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'Miracle' makers get a step closer to reality
Hernando County agrees to lease land to a baseball league for kids with disabilities.
By BARBARA BEHRENDT, Times Staff Writer
Published September 20, 2007
BROOKSVILLE - Parents and educators routinely extol the virtues of organized youth activities in promoting physical fitness and positive social interactions. But children with disabilities often are left on the sidelines.
For Hernando's disabled children, a new option could soon be available.
The County Commission this week voted unanimously to lease a portion of Anderson Snow Park to the Miracle League of Hernando County Inc. for $1 a year for 30 years.
The fledgling organization plans to raise money to build a custom-designed field similar to those built for other Miracle League facilities around the country. Those fields feature cushioned synthetic turf to accommodate wheelchairs and walking devices and to help prevent injuries.
Steve Vincelli, who moved to Hernando from Pinellas County this year, worked with a similar Miracle League there. He will serve as the Hernando league's director.
"It's run just like a baseball league," he told commissioners Tuesday.
Make new friends
Participants would be children with serious mental or physical disabilities who play in a league with others facing similar challenges. All fundraising to pay for the league is done through the voluntary board.
"The Miracle League is about making new friends and building self-esteem. It uses a buddy system that pairs each player with an able-bodied peer," according to the group's proposal. "The result is a bond... in an environment that allows these children to be treated just like other kids."
The facility will be built on a portion of Anderson Snow Park, which is part of the 50 acres the county purchased last year from the utilities department.
The league's leadership estimates that the efforts to raise money and build the field should be completed within two years now that a site is secured. The group even cites the economic benefits to the local community by having such a program.
"Although members of the steering committee are not experts in providing the detailed economic benefits the city might garner in hosting a Miracle League ball field, our discussions with other Miracle League parks have taught us that area restaurants, gas stations and shopping centers benefit from their presence since practice and/or ball game days are typically an all-day affair for families," the proposal states.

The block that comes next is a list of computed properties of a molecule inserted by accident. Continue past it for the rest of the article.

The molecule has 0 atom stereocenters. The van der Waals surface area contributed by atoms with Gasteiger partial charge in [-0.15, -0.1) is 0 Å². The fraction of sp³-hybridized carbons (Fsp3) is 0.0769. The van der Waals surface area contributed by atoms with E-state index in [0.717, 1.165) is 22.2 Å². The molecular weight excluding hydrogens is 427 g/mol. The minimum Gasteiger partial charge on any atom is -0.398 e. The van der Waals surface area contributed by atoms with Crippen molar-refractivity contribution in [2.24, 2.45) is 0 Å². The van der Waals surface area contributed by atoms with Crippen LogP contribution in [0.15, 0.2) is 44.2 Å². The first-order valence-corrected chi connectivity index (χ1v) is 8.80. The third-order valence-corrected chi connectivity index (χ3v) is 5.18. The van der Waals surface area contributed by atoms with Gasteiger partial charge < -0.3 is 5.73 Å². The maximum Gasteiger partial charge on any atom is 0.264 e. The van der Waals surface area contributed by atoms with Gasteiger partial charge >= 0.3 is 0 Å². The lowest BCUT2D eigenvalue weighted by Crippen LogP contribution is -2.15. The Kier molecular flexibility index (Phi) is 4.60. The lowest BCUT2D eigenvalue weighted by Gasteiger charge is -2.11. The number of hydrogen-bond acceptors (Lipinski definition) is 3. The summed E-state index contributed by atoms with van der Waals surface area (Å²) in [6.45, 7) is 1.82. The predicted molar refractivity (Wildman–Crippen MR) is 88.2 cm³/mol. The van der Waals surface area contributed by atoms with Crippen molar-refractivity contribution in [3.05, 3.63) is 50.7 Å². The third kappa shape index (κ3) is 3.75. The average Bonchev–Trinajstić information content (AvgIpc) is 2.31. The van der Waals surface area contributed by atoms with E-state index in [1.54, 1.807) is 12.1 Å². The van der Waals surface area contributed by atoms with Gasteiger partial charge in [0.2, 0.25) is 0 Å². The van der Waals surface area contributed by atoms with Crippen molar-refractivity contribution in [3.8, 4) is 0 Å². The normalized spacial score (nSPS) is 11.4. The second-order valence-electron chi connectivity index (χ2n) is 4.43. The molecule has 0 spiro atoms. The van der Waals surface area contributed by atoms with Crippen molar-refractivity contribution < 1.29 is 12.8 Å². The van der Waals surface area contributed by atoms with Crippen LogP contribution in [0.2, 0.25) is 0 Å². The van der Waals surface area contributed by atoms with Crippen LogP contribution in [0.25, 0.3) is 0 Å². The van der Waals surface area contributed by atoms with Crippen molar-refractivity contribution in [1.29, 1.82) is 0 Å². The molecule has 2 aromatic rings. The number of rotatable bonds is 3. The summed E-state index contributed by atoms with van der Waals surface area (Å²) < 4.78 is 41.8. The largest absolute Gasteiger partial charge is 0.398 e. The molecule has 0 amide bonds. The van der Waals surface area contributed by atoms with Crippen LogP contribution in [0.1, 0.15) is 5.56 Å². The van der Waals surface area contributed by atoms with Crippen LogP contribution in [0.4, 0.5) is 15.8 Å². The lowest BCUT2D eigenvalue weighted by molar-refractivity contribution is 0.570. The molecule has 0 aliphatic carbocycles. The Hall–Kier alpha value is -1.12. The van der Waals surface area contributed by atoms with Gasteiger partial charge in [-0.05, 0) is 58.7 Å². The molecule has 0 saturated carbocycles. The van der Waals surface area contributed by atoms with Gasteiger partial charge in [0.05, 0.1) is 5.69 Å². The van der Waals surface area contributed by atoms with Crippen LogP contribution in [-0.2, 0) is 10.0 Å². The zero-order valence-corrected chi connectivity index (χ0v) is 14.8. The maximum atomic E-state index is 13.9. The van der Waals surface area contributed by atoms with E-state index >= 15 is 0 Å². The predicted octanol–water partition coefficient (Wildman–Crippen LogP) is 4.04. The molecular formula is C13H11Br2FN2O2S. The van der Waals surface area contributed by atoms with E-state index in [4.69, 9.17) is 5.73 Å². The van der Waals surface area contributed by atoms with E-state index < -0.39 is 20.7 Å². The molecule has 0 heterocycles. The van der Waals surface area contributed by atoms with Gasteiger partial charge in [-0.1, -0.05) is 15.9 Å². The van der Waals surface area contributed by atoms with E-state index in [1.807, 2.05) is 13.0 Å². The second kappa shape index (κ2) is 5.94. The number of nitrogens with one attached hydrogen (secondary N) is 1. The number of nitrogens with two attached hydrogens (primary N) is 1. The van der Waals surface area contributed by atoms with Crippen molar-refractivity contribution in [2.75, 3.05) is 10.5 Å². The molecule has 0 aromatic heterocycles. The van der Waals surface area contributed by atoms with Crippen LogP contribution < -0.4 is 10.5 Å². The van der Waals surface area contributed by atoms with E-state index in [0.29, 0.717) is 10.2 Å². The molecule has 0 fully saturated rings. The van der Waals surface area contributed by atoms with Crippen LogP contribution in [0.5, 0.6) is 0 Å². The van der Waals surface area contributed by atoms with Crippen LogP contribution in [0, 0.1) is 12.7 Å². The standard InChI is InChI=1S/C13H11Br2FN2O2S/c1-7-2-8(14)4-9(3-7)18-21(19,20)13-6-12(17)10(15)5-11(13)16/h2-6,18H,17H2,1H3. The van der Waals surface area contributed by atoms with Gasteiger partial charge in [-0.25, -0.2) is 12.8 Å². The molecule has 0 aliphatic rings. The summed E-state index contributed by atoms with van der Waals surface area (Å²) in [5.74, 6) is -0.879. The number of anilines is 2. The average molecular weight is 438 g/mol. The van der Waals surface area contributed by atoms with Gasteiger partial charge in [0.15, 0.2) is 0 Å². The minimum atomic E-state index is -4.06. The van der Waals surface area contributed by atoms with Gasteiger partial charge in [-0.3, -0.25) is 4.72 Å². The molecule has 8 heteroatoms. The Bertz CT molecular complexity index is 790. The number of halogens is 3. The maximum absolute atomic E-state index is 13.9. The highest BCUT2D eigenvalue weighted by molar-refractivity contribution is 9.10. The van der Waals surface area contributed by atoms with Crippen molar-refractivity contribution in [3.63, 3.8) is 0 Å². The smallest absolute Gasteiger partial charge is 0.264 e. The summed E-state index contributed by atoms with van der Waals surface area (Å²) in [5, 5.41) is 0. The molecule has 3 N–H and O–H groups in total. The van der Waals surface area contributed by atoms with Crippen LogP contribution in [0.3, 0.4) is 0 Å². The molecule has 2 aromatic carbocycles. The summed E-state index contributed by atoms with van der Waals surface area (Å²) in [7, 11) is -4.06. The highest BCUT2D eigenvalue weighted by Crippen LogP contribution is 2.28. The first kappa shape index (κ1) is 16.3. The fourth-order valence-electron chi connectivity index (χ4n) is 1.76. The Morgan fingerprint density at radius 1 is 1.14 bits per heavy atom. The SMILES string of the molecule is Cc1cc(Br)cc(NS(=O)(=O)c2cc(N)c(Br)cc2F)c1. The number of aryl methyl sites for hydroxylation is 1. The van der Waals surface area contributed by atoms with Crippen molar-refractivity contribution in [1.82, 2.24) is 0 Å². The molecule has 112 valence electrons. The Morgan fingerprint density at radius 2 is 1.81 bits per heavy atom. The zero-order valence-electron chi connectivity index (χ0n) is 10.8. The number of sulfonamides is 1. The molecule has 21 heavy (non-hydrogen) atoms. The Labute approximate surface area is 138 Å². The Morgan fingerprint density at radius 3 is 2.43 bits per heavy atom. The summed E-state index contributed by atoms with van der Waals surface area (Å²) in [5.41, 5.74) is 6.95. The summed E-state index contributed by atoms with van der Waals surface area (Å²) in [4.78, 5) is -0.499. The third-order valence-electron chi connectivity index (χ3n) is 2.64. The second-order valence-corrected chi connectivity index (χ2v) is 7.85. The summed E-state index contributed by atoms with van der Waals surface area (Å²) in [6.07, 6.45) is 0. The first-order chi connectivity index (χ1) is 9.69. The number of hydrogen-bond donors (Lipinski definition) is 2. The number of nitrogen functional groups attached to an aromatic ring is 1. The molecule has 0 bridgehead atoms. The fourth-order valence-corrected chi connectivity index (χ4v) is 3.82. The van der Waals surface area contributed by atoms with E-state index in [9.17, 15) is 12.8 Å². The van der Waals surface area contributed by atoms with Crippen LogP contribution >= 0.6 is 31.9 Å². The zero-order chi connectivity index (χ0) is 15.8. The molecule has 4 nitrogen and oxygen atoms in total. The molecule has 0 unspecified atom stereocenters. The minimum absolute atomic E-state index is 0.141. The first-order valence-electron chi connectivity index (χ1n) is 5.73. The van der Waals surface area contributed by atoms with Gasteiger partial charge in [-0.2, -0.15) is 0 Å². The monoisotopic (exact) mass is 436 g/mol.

Adults also can play
In the three-county area of Hernando, Pasco and Citrus, an estimated 16,000 children age 3 to 21 have special needs. The fields also can be used by adults with special needs "giving them the chance to play the game most of them have always wanted to play or play again," according to the proposal.
"I think this is a tremendous opportunity for the county and certainly for children out there who are less fortunate," said Commissioner Diane Rowden.
In the past year, there have been more and more requests for services for children with special needs, according to Pat Fagan, parks and recreation director. Also a member of the Hernando County School Board, Fagan said the parks staff has met with school district officials to talk about how to provide such services.
"I think this is a win-win for us all," he said.
Commissioner Rose Rocco said she had heard about the program through the Rotary Club and there was much support for the idea. "It's important to have well-rounded sports activities for all children," she said.
Commissioner Chris Kingsley asked if the county had tried to get a similar program started before and Fagan said they had but the effort never got off the ground.
"I hope that we're not going to have the same problem," Fagan said. "A lot of it has to do with donations received in the community."
The idea for the league sprouted in Georgia in the late 1990s. There are 180 Miracle League organizations across the country boasting 80 rubberized fields and more than 100 fields under construction. Total participation by disabled children and young adults is estimated at more than 25,000.
For more information about the Miracle League, visit www.miracleleague.com.